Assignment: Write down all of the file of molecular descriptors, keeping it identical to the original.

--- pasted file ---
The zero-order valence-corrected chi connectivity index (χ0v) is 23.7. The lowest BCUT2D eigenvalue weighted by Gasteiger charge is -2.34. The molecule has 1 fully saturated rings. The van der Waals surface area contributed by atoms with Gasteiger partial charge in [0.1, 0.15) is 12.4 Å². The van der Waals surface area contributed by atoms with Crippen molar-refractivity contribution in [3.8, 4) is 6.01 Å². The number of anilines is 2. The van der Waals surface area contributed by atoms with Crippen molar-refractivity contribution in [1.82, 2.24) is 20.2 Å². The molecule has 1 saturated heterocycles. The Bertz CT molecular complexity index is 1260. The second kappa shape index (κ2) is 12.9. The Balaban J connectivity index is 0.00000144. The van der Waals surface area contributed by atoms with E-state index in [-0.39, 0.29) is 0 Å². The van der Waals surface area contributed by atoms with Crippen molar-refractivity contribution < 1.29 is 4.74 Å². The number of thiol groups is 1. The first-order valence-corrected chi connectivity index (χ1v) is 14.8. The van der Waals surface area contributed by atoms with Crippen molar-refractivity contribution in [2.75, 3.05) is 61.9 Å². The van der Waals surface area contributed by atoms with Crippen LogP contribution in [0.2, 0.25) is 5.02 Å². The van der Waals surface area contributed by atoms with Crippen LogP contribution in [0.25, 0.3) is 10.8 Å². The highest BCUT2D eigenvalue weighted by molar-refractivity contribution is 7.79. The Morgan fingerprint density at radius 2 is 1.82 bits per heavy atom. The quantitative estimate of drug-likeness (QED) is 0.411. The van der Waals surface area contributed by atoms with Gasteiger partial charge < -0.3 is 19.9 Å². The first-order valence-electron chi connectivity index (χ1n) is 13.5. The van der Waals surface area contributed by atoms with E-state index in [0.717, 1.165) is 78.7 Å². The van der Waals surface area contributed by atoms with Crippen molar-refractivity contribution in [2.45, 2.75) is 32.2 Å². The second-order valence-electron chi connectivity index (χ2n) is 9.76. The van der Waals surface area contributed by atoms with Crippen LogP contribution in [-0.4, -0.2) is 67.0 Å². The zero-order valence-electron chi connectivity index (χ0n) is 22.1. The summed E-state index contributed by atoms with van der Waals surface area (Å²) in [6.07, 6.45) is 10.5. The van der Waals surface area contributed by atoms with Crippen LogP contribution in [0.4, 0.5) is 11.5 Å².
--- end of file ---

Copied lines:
The zero-order valence-corrected chi connectivity index (χ0v) is 23.7. The lowest BCUT2D eigenvalue weighted by Gasteiger charge is -2.34. The molecule has 1 fully saturated rings. The van der Waals surface area contributed by atoms with Gasteiger partial charge in [0.1, 0.15) is 12.4 Å². The van der Waals surface area contributed by atoms with Crippen molar-refractivity contribution in [3.8, 4) is 6.01 Å². The number of anilines is 2. The van der Waals surface area contributed by atoms with Crippen molar-refractivity contribution in [1.82, 2.24) is 20.2 Å². The molecule has 1 saturated heterocycles. The Bertz CT molecular complexity index is 1260. The second kappa shape index (κ2) is 12.9. The Balaban J connectivity index is 0.00000144. The van der Waals surface area contributed by atoms with E-state index in [-0.39, 0.29) is 0 Å². The van der Waals surface area contributed by atoms with Crippen molar-refractivity contribution < 1.29 is 4.74 Å². The number of thiol groups is 1. The first-order valence-corrected chi connectivity index (χ1v) is 14.8. The van der Waals surface area contributed by atoms with Crippen molar-refractivity contribution in [2.75, 3.05) is 61.9 Å². The van der Waals surface area contributed by atoms with Crippen LogP contribution in [0.2, 0.25) is 5.02 Å². The van der Waals surface area contributed by atoms with Crippen LogP contribution in [0.25, 0.3) is 10.8 Å². The highest BCUT2D eigenvalue weighted by molar-refractivity contribution is 7.79. The Morgan fingerprint density at radius 2 is 1.82 bits per heavy atom. The quantitative estimate of drug-likeness (QED) is 0.411. The van der Waals surface area contributed by atoms with Gasteiger partial charge < -0.3 is 19.9 Å². The first-order valence-electron chi connectivity index (χ1n) is 13.5. The van der Waals surface area contributed by atoms with E-state index in [0.717, 1.165) is 78.7 Å². The van der Waals surface area contributed by atoms with Crippen molar-refractivity contribution in [2.45, 2.75) is 32.2 Å². The second-order valence-electron chi connectivity index (χ2n) is 9.76. The van der Waals surface area contributed by atoms with Crippen LogP contribution in [-0.4, -0.2) is 67.0 Å². The zero-order valence-electron chi connectivity index (χ0n) is 22.1. The summed E-state index contributed by atoms with van der Waals surface area (Å²) in [6.07, 6.45) is 10.5. The van der Waals surface area contributed by atoms with Crippen LogP contribution in [0.4, 0.5) is 11.5 Å².